Perry Mason Season 2 Showrunner Explains How ‘Impostor Syndrome’ Factored Into Killing Off That Major Season 1 Character

Gayle Rankin as Emily Dodson in Perry Mason
(Image credit: HBO)

Warning: SPOILERS for Perry Mason Season 2, Episode 4, a.k.a. “Chapter Twelve,” are ahead!

When we left off with Gayle Rankin’s Emily Dodson at the end of Perry Mason Season 1, the Charlie Dodson case had been declared a mistrial, allowing her to return to everyday life. And while the boy that Lili Taylor’s Birdy McKeegan claimed was a resurrected Charlie was clearly anything but, Emily nonetheless decided to accept the baby as her own and joined Birdy’s traveling church. Sadly though, it was revealed in the Season 2 premiere that Emily had later died by suicide, and showrunner Michael Begler explained to CinemaBlend how “impostor syndrome” factored into the decision to kill her off.

In “Chapter Nine,” viewers learned that Emily Dodson had drowned herself due not being able to overcome the loss of Charlie, and Perry was haunted by her because she’d contacted him for help, but he did not respond. Then in “Chapter Twelve,” the show flashed back to the moment when Emily decided to sink herself into a lake because the grief was too much. When I spoke with Michael Begler ahead of the most recent Perry Mason episode, I asked why he took what was basically a neutral ending for Emily in Season 1 and thrust her down a an even more tragic path. He shared that it boiled down to wanting to given the title character a struggle over his still-relatively new status as an attorney, saying:

We were really enamored by the idea of this impostor syndrome for Perry. Because at the end of Season 1, it really is like the Super Friends moment, where it’s like, ‘Here’s Paul, Della and Perry in the office together, here we go!’ But that dust is going to settle. It’s not going to be that easy, and very, I think, the idea of him just immediately saying, ‘Well, now I’m a lawyer.’ Especially after everything that’s been set up for this guy, this guy lives with these sort of hauntings, so we thought, ‘What would really propel that in him, that sense of impostor syndrome?’ And we thought, ‘Well, what if Emily didn’t survive? What if she was still troubled by everything that happened to her?’ So that also for Perry… it’s this idea that putting someone’s life in his hands and can he do that again was really important. So knowing that this was Emily’s end and now taking on these two kids, two men, really, but they look like kids, in the Gallardos… is he up for that and to wrestle with that? So we thought that that really punctuated it.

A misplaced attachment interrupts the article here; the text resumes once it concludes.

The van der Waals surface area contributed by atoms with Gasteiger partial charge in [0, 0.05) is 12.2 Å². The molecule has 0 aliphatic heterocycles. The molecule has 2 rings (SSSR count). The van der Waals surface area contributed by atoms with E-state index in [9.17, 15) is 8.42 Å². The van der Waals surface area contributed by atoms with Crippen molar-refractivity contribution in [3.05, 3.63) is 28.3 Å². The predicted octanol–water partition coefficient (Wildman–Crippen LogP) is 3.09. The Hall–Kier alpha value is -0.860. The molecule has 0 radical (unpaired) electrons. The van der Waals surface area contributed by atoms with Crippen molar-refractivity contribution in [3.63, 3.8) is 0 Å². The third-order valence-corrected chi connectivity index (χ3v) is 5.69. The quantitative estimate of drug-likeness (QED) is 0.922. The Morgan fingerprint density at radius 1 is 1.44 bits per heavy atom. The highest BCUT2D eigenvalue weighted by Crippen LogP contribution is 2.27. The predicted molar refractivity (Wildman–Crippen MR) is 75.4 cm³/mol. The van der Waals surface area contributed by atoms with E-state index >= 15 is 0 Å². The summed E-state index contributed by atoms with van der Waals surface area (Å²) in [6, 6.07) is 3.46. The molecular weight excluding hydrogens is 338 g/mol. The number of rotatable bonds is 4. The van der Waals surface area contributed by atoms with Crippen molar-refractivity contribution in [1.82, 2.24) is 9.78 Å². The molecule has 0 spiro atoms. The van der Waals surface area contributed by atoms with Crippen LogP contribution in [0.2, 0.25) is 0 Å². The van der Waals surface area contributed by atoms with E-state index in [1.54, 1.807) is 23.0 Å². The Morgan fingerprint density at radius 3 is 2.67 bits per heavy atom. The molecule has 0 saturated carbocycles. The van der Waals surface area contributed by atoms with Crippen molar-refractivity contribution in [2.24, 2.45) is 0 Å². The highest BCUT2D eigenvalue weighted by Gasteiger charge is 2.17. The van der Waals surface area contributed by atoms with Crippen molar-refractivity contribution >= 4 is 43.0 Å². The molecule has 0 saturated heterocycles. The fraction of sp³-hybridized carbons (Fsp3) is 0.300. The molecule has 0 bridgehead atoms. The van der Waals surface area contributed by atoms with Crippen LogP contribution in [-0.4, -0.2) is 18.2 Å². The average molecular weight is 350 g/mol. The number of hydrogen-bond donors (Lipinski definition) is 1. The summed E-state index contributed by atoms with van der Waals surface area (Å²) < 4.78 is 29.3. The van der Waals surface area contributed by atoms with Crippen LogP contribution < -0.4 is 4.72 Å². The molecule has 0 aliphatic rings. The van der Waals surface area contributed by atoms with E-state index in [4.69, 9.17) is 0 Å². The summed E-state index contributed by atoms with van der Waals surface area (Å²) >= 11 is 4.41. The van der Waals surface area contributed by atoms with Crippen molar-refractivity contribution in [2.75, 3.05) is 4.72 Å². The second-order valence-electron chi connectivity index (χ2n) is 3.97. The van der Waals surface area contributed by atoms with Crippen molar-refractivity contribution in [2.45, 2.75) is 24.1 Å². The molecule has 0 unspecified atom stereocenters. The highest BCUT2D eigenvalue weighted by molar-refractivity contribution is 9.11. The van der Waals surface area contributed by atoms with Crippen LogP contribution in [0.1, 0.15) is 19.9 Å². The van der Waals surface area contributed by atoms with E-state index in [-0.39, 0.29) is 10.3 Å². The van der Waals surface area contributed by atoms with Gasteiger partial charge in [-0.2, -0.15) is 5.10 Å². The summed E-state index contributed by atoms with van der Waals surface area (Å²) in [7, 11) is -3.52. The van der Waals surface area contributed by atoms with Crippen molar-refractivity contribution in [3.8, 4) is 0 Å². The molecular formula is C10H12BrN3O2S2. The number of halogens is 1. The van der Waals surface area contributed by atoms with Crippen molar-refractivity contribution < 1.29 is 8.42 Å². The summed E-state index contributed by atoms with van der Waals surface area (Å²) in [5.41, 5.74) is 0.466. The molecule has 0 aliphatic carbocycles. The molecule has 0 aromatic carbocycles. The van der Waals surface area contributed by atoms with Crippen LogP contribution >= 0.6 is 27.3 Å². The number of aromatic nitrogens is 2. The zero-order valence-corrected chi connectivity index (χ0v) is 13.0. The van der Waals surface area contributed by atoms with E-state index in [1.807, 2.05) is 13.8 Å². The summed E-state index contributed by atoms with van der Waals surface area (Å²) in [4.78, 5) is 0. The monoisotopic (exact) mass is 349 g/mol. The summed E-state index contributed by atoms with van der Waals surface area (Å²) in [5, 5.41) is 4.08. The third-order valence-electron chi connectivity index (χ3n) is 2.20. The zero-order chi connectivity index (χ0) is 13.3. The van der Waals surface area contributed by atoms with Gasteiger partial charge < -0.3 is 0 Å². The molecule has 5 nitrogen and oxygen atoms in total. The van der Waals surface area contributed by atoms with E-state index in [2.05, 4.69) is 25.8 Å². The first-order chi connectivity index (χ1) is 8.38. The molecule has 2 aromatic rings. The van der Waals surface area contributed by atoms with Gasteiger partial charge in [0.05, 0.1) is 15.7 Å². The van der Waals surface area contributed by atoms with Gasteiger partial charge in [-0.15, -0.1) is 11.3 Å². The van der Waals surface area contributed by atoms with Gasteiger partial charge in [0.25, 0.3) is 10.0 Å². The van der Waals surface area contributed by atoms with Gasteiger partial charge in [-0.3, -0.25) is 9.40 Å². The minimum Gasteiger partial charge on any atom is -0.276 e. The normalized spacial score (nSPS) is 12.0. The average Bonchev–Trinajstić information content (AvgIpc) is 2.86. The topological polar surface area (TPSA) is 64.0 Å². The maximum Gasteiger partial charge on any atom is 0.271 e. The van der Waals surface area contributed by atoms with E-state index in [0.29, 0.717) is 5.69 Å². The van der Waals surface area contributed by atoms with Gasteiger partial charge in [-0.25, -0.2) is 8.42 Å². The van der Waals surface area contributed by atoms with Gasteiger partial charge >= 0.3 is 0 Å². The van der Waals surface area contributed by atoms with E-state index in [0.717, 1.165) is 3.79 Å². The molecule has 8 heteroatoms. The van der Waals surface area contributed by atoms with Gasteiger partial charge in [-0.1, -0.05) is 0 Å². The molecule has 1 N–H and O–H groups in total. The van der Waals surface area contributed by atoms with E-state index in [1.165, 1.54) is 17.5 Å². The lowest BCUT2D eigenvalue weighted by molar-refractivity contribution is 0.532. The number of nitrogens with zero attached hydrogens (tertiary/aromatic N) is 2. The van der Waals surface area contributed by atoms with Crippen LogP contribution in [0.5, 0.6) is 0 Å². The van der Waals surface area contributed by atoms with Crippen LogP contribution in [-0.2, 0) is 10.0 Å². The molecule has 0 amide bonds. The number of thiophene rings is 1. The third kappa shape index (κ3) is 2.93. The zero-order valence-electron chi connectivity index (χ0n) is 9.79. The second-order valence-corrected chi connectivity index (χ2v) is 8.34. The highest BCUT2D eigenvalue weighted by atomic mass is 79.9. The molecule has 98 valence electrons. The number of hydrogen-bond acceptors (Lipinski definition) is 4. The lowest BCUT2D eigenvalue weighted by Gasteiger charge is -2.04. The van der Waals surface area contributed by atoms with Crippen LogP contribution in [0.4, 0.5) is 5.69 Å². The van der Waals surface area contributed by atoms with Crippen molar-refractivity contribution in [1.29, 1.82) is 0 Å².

While “Chapter Twelve” primarily dealt with the twists involving the Gallardo Brothers case, Emily Dodson’s death was arguably the most haunting scene in the episode. But as Michael Begler and Jack Amiel saw it, her death was the necessary push Perry Mason needed to not only show viewers that the lawyer life won’t be easy for him, but also to prepare him to put the lives of others in his hands again. Unfortunately, he’s now in a position where he has to defend clients who are definitely guilty, because in the midst of Chris Chalk’s Paul Drake dealing with complications in his personal life, he discovered the gun that Rafael and Mateo Gallardo used to kill Brooks McCutcheon. 

Michael Begler and Jack Amiel came onto Perry Mason Season 2 in April 2021, nine months after HBO decided to renew the Robert Downey-produced show. While Downey was originally supposed to play Perry, Matthew Rhys of The Americans fame ended up playing this version of the character instead. He and Chris Chalk are joined in the main cast this season by Juliet Rylance as Della Street, Justin Kirk as Hamilton Burger, Diarra Kilpatrick as Clara Drake, Eric Lange as Gene Holcomb and Katherine Waterston.

New episodes of Perry Mason air Mondays at 9 pm ET on HBO. You can use your HBO Max subscription to catch up on episodes if you’ve fallen behind, or check out our 2023 TV schedule to learn what else is currently on the air/streaming.

Adam Holmes
Senior Content Producer

Connoisseur of Marvel, DC, Star Wars, John Wick, MonsterVerse and Doctor Who lore. He's aware he looks like Harry Potter and Clark Kent.